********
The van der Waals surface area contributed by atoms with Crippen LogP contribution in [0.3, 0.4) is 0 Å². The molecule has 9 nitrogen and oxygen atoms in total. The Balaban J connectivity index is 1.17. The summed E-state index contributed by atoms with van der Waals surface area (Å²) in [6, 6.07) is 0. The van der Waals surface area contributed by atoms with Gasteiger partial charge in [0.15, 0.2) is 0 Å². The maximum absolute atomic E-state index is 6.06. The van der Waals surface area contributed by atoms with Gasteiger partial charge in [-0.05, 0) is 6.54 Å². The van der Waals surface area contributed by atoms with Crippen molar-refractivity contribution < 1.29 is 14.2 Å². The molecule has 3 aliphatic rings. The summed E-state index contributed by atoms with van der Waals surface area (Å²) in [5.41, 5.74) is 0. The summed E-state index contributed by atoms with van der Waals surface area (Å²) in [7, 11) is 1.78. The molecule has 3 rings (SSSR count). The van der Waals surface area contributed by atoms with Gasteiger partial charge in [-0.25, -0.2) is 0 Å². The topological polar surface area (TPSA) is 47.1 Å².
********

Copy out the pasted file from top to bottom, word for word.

The van der Waals surface area contributed by atoms with Crippen LogP contribution in [0.3, 0.4) is 0 Å². The molecule has 9 nitrogen and oxygen atoms in total. The Balaban J connectivity index is 1.17. The summed E-state index contributed by atoms with van der Waals surface area (Å²) in [6, 6.07) is 0. The van der Waals surface area contributed by atoms with Gasteiger partial charge in [0.15, 0.2) is 0 Å². The maximum absolute atomic E-state index is 6.06. The van der Waals surface area contributed by atoms with Gasteiger partial charge in [-0.05, 0) is 6.54 Å². The van der Waals surface area contributed by atoms with Crippen molar-refractivity contribution < 1.29 is 14.2 Å². The molecule has 3 aliphatic rings. The summed E-state index contributed by atoms with van der Waals surface area (Å²) in [5.41, 5.74) is 0. The summed E-state index contributed by atoms with van der Waals surface area (Å²) in [7, 11) is 1.78. The molecule has 3 rings (SSSR count). The van der Waals surface area contributed by atoms with Gasteiger partial charge in [-0.25, -0.2) is 0 Å². The topological polar surface area (TPSA) is 47.1 Å².